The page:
THE GLOBAL DEBT CRISIS: America Growing Involvement by John H. Makin

THE GLOBAL DEBT CRISIS: America Growing Involvement

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KIRKUS REVIEW

The headlong lending to Less Developed Countries (LDCs) that Anthony Sampson vividly narrated in The Money Lenders (1981), and the ensuing Mexican debt crisis that Darrell Delamaide crisply analyzed in Debt Shock (p. 475), together get ponderous, fizzed-up treatment here. Makin is a U. of Washington economist with extensive experience in international finance--enough to know better than to assert that, until that August 1982 Mexican risk-of-default, ""Only a few insiders at the Federal Reserve Board of New York. . . had any idea that a serious problem existed."" (See Emma Rothschild's 1976 warning of ""The Coming Crisis,"" for starters.) Makin falls into that kind of sloppy misstatement because he wants to make a point--Not Enough Attention Is Paid, especially in the US. And that's the main problem with the book: it harps on certain pet themes, without providing a clear, straightforward explanation of the unmysterious way the debt crisis developed. For Makin, overlending was rooted in American malaise: ""The fear of raw materials scarcity became a metaphor for the general loss of self-confidence in the wake of the cultural revolution of the seventies and the relative decline in the industrial world."" (The idea is that the LDCs had raw materials, ""key to the economic future of the world""--though they mostly put the money into industrial growth, European bankers were only proportionately less greedy, big-debtor Poland didn't appeal for its coal.) Makin also sees the LDC crisis as part of ""a general crisis resulting from rapid expansion of government debt,"" in the US and other developed countries too--arising from ""expansion of social programs"" and refusal to either raise taxes or cut military spending. (Everybody's improvident--not everybody's self-interested.) The body of the book includes a review of past lending booms and debt-repudiations, as a cautionary lesson (in which, along with other trivia, the Lindbergh kidnapping symbolizes ""the shift from the spirit of the twenties""). There is no attempt to write for the layperson, uncomfortable with risk-analysis--and nothing here for the specialist that hasn't been covered more effectively before. The added ingredient is Makin's ideas, which aren't particularly impressive.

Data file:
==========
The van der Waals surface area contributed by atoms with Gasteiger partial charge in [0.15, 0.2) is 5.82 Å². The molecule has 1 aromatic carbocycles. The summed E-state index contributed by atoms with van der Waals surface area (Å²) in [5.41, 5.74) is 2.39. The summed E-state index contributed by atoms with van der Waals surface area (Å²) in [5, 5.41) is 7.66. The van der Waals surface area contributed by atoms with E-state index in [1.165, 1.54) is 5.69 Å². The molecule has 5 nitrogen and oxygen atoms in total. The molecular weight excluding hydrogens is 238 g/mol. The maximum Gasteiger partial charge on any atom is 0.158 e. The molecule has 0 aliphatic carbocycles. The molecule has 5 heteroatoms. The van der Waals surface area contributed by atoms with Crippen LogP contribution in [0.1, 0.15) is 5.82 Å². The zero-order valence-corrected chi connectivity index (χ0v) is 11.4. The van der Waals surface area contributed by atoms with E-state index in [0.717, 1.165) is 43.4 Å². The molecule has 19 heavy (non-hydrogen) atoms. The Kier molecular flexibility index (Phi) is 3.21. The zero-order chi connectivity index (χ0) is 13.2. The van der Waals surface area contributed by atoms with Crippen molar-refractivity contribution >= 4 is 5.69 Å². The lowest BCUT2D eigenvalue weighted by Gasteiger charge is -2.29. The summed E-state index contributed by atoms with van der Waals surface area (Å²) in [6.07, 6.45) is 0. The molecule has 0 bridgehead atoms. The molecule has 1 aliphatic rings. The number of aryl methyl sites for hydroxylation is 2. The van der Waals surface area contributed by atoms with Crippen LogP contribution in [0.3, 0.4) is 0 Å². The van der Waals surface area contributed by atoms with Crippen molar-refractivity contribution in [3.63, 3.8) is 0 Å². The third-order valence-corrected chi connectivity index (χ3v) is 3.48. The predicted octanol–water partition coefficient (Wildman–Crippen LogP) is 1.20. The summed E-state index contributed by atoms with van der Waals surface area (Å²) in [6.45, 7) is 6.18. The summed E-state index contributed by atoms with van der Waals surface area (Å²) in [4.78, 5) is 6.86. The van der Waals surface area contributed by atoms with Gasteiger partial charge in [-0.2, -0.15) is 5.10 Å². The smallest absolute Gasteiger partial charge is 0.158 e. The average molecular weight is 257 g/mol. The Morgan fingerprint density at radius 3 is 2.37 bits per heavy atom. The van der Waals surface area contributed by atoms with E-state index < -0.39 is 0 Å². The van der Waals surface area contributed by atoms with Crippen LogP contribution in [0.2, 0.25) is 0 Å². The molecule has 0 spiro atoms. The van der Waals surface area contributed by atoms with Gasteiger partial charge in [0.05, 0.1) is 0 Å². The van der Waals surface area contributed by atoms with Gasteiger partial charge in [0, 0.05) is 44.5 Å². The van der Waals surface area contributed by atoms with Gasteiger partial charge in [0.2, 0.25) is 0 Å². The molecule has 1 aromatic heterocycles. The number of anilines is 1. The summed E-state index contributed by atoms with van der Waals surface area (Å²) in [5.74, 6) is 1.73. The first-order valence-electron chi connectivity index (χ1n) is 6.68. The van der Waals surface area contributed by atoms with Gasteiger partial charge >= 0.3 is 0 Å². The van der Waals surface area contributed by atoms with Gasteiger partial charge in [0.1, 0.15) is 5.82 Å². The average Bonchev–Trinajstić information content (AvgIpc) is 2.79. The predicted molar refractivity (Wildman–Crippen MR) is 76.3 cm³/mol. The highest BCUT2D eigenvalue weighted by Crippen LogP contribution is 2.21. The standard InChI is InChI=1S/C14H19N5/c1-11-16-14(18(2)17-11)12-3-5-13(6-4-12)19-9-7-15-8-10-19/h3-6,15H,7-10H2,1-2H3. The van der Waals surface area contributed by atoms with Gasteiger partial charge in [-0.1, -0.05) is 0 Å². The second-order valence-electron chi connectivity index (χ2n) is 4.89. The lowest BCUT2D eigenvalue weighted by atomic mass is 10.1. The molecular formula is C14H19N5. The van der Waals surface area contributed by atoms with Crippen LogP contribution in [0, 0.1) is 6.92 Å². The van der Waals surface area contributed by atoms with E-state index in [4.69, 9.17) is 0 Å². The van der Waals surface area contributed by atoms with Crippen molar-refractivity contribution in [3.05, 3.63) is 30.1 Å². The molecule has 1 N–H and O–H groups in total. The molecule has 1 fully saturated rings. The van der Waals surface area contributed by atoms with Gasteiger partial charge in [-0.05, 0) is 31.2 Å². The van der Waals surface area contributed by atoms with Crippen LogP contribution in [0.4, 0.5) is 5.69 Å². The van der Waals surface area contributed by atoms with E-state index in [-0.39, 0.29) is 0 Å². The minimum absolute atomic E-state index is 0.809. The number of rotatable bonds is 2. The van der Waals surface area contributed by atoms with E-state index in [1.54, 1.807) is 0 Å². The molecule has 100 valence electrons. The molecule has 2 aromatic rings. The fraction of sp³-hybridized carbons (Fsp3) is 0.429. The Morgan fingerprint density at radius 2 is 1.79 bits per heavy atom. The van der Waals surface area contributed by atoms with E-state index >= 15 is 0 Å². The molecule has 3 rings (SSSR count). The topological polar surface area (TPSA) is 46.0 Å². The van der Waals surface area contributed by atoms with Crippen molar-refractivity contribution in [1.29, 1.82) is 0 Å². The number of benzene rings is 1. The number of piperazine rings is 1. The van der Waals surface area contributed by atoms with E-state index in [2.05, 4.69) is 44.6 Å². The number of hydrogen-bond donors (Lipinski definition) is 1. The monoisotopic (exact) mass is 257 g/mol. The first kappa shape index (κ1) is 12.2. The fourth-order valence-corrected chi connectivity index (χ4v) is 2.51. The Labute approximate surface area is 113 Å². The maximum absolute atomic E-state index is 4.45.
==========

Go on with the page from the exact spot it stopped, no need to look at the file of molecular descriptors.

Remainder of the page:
Pub Date: Oct. 10th, 1984
Publisher: Basic Books